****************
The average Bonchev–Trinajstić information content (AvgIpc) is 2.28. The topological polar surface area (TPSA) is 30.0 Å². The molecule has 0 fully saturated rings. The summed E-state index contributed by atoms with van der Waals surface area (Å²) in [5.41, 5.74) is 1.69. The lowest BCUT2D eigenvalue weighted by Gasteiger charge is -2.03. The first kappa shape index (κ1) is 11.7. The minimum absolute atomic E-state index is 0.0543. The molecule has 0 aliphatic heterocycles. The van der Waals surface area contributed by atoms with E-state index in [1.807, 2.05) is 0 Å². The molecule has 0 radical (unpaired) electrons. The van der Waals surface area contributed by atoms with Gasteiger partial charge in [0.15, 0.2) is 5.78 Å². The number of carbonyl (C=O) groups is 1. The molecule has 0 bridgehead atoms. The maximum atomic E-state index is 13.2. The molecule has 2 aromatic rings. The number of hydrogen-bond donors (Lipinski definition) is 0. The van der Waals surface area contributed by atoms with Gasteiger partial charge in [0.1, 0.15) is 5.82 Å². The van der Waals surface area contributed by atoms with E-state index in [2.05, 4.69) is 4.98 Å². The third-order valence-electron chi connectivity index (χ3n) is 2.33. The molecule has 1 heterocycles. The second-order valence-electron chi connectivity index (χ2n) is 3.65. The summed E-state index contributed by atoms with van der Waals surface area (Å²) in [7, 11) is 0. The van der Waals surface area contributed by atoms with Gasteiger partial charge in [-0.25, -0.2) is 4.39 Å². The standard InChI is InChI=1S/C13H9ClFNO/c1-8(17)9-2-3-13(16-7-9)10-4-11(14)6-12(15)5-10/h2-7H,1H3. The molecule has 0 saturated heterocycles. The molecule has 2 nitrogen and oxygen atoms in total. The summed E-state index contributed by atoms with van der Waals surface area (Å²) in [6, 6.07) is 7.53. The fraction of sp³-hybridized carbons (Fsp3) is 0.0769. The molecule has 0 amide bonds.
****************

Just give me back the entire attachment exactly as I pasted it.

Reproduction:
The average Bonchev–Trinajstić information content (AvgIpc) is 2.28. The topological polar surface area (TPSA) is 30.0 Å². The molecule has 0 fully saturated rings. The summed E-state index contributed by atoms with van der Waals surface area (Å²) in [5.41, 5.74) is 1.69. The lowest BCUT2D eigenvalue weighted by Gasteiger charge is -2.03. The first kappa shape index (κ1) is 11.7. The minimum absolute atomic E-state index is 0.0543. The molecule has 0 aliphatic heterocycles. The van der Waals surface area contributed by atoms with E-state index in [1.807, 2.05) is 0 Å². The molecule has 0 radical (unpaired) electrons. The van der Waals surface area contributed by atoms with Gasteiger partial charge in [0.15, 0.2) is 5.78 Å². The number of carbonyl (C=O) groups is 1. The molecule has 0 bridgehead atoms. The maximum atomic E-state index is 13.2. The molecule has 2 aromatic rings. The number of hydrogen-bond donors (Lipinski definition) is 0. The van der Waals surface area contributed by atoms with Gasteiger partial charge in [0.1, 0.15) is 5.82 Å². The van der Waals surface area contributed by atoms with E-state index in [2.05, 4.69) is 4.98 Å². The third-order valence-electron chi connectivity index (χ3n) is 2.33. The molecule has 1 heterocycles. The second-order valence-electron chi connectivity index (χ2n) is 3.65. The summed E-state index contributed by atoms with van der Waals surface area (Å²) in [7, 11) is 0. The van der Waals surface area contributed by atoms with Gasteiger partial charge in [-0.25, -0.2) is 4.39 Å². The standard InChI is InChI=1S/C13H9ClFNO/c1-8(17)9-2-3-13(16-7-9)10-4-11(14)6-12(15)5-10/h2-7H,1H3. The molecule has 0 saturated heterocycles. The molecule has 2 nitrogen and oxygen atoms in total. The summed E-state index contributed by atoms with van der Waals surface area (Å²) in [6, 6.07) is 7.53. The fraction of sp³-hybridized carbons (Fsp3) is 0.0769. The molecule has 0 amide bonds.